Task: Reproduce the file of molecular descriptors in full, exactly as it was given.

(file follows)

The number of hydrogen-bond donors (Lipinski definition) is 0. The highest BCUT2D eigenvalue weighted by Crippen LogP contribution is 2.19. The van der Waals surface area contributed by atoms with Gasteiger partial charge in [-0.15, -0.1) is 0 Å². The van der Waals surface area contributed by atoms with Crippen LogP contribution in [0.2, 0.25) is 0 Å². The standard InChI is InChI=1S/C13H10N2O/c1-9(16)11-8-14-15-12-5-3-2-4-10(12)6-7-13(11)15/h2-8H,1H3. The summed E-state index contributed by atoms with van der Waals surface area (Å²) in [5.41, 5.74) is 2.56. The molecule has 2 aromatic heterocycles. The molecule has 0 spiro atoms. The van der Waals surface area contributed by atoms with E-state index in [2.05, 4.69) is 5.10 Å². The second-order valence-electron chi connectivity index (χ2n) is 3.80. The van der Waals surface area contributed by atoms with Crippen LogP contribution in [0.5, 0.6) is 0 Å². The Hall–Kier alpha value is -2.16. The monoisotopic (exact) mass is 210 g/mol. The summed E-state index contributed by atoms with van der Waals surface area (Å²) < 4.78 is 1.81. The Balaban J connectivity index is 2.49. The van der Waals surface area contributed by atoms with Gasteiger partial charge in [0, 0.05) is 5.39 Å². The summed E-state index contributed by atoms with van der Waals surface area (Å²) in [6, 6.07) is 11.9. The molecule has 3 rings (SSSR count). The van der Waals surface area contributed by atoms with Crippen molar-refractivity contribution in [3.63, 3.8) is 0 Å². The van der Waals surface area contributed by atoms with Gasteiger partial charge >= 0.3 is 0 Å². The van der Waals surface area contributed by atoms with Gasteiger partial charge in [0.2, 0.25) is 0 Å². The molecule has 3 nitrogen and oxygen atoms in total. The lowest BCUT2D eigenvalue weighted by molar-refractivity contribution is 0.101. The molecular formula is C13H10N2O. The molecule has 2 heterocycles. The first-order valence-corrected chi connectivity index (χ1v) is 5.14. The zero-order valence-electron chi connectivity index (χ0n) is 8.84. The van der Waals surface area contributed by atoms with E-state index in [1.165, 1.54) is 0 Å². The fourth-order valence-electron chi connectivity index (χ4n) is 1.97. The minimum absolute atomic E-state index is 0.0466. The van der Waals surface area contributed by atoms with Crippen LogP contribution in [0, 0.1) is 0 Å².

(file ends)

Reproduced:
The number of hydrogen-bond donors (Lipinski definition) is 0. The highest BCUT2D eigenvalue weighted by Crippen LogP contribution is 2.19. The van der Waals surface area contributed by atoms with Gasteiger partial charge in [-0.15, -0.1) is 0 Å². The van der Waals surface area contributed by atoms with Crippen LogP contribution in [0.2, 0.25) is 0 Å². The standard InChI is InChI=1S/C13H10N2O/c1-9(16)11-8-14-15-12-5-3-2-4-10(12)6-7-13(11)15/h2-8H,1H3. The summed E-state index contributed by atoms with van der Waals surface area (Å²) in [5.41, 5.74) is 2.56. The molecule has 2 aromatic heterocycles. The molecule has 0 spiro atoms. The van der Waals surface area contributed by atoms with E-state index in [2.05, 4.69) is 5.10 Å². The second-order valence-electron chi connectivity index (χ2n) is 3.80. The van der Waals surface area contributed by atoms with Crippen LogP contribution in [0.5, 0.6) is 0 Å². The Hall–Kier alpha value is -2.16. The monoisotopic (exact) mass is 210 g/mol. The summed E-state index contributed by atoms with van der Waals surface area (Å²) < 4.78 is 1.81. The Balaban J connectivity index is 2.49. The van der Waals surface area contributed by atoms with Gasteiger partial charge in [0, 0.05) is 5.39 Å². The summed E-state index contributed by atoms with van der Waals surface area (Å²) in [6, 6.07) is 11.9. The molecule has 3 rings (SSSR count). The van der Waals surface area contributed by atoms with Crippen molar-refractivity contribution in [3.63, 3.8) is 0 Å². The van der Waals surface area contributed by atoms with Gasteiger partial charge >= 0.3 is 0 Å². The van der Waals surface area contributed by atoms with Gasteiger partial charge in [0.2, 0.25) is 0 Å². The molecule has 3 nitrogen and oxygen atoms in total. The lowest BCUT2D eigenvalue weighted by molar-refractivity contribution is 0.101. The molecular formula is C13H10N2O. The molecule has 2 heterocycles. The first-order valence-corrected chi connectivity index (χ1v) is 5.14. The zero-order valence-electron chi connectivity index (χ0n) is 8.84. The van der Waals surface area contributed by atoms with E-state index in [1.165, 1.54) is 0 Å². The fourth-order valence-electron chi connectivity index (χ4n) is 1.97. The minimum absolute atomic E-state index is 0.0466. The van der Waals surface area contributed by atoms with Crippen LogP contribution in [0, 0.1) is 0 Å².